Indeed, "flippant" is really helpful on this subject.http://images.ibsrv.net/ibsrv/res/src:www.pprune.org/get/images/smilies/pukey.gif

obgraham
2nd Dec 2013, 16:35
I, too, await "the details". No court order or threat of contempt of court citation could possibly force me to carry out an operation against the will of a competent patient.

DX Wombat
2nd Dec 2013, 16:42
STOP!, all of you, right now and THINK! (Always assuming you are capable of thought.) You all know full well that you are hearing only one side of the story. The NHS and other services has to abide by rules of patient confidentiality so will not be able to put the other side of the argument. Forced to have a Caesarean Section? Why? Maybe, just maybe, to save the lives of both mother and baby. Does anyone here know if there was a Grade 4 placenta praevia? That's the one where the placenta lies centrally over the cervix causing a total obstruction so that once labour begins and the cervix starts to dilate it peels off and results in a massive, uncontrollable haemorrhage which, if there is no intervention, will very rapidly kill both mother and baby so if the mum was mentally incapable of understanding the situation and making a decision the doctors would have had no choice in the matter. As for Social Services - it's a case of damned if you do and damned if you don't. Does anyone know if the mum was actually capable of looking after a baby? Did she make threats about what she might do to it? What were her home circumstances? Her history? Have you read the confidential notes regarding the case history? There will be a lot more behind this case than can ever be revealed so please, use your brain and think before condemning outright.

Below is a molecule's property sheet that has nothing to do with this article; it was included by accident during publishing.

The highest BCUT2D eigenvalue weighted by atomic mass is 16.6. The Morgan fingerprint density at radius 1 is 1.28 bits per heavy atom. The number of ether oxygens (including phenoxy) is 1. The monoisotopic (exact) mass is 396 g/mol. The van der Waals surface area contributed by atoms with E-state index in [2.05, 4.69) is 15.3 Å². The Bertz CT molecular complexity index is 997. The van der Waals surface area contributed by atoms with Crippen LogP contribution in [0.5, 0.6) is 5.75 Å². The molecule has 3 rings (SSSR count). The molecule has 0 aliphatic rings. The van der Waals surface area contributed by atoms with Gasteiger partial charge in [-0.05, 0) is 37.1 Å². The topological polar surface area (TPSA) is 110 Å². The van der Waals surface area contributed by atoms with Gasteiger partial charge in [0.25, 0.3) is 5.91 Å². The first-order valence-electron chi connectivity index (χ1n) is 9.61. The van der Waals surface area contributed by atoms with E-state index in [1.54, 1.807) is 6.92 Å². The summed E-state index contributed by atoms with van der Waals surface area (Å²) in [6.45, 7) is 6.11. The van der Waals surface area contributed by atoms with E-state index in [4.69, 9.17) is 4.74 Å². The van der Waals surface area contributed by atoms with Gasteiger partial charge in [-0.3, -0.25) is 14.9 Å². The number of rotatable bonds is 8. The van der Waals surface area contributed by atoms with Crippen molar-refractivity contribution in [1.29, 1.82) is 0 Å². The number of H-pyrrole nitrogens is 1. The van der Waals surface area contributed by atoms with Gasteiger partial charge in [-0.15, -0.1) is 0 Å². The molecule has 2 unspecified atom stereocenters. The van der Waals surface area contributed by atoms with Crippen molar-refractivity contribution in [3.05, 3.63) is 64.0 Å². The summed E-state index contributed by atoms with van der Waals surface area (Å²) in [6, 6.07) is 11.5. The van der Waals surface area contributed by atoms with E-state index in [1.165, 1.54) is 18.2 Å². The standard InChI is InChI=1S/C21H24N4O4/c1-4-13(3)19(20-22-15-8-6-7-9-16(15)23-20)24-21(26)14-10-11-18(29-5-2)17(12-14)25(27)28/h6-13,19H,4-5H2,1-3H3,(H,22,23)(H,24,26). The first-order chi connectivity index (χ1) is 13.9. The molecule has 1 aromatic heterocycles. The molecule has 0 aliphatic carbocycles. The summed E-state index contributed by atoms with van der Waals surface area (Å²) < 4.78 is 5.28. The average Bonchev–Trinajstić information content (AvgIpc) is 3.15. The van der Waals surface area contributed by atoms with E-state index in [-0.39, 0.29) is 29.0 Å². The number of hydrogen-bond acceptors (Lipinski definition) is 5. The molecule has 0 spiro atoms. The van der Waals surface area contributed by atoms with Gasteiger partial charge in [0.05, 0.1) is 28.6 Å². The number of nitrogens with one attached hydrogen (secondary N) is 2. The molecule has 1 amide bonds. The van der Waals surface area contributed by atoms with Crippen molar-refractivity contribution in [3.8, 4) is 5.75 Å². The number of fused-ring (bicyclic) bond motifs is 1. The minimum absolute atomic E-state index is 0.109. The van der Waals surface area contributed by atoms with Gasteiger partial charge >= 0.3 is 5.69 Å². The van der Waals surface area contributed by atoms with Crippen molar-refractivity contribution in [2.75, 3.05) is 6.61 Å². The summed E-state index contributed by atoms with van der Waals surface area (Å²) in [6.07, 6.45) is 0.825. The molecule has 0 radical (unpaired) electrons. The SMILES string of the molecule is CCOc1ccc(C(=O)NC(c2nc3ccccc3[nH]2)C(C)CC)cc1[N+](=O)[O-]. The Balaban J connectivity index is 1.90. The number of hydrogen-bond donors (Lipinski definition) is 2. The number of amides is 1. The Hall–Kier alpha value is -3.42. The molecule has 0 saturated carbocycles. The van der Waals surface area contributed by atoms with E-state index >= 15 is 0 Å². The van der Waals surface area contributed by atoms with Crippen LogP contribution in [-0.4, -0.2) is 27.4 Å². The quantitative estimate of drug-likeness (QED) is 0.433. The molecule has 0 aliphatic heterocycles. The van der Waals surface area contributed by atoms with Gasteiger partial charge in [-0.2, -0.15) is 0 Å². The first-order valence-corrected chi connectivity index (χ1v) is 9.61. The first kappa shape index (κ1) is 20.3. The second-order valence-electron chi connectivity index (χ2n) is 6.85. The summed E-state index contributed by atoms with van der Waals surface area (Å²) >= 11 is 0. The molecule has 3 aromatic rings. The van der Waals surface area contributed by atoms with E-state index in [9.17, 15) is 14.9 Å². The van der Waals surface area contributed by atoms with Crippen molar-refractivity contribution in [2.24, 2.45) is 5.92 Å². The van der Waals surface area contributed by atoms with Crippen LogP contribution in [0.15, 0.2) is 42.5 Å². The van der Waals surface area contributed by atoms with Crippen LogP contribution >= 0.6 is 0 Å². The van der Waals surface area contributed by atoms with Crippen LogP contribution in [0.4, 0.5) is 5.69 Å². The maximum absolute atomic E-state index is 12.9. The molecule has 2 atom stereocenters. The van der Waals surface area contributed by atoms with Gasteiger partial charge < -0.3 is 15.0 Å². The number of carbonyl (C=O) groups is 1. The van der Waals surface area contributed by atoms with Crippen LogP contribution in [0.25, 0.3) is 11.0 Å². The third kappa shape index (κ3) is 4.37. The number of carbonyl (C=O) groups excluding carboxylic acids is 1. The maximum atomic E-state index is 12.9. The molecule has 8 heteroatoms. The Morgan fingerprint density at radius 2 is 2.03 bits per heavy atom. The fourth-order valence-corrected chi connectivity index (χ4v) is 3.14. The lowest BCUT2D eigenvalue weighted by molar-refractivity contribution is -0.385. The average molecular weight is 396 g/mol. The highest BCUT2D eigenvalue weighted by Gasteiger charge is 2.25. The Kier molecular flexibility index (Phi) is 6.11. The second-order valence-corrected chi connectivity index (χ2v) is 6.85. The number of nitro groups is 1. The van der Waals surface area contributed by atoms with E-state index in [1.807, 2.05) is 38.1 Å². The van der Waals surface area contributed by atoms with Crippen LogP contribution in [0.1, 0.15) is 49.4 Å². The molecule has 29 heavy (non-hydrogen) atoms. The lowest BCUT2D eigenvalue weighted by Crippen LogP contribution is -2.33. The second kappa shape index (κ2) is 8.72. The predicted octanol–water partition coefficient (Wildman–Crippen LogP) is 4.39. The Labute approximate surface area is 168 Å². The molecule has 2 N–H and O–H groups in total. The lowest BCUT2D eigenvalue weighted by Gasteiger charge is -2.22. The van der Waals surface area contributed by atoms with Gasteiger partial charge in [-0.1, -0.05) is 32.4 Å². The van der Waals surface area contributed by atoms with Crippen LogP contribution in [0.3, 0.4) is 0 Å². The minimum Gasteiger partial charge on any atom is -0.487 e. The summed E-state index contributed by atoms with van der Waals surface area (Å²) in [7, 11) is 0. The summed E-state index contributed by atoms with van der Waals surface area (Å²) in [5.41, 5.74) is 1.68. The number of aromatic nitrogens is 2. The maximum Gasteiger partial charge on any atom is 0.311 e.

air pig
2nd Dec 2013, 17:07
STOP!, all of you, right now and THINK! (Always assuming you are capable of thought.) You all know full well that you are hearing only one side of the story. The NHS and other services has to abide by rules of patient confidentiality so will not be able to put the other side of the argument. Forced to have a Caesarean Section? Why? Maybe, just maybe, to save the lives of both mother and baby. Does anyone here know if there was a Grade 4 placenta praevia? That's the one where the placenta lies centrally over the cervix causing a total obstruction so that once labour begins and the cervix starts to dilate it peels off and results in a massive, uncontrollable haemorrhage which, if there is no intervention, will very rapidly kill both mother and baby so if the mum was mentally incapable of understanding the situation and making a decision the doctors would have had no choice in the matter. As for Social Services - it's a case of damned if you do and damned if you don't. Does anyone know if the mum was actually capable of looking after a baby? Did she make threats about what she might do to it? What were her home circumstances? Her history? Have you read the confidential notes regarding the case history? There will be a lot more behind this case than can ever be revealed so please, use your brain and think before condemning outright.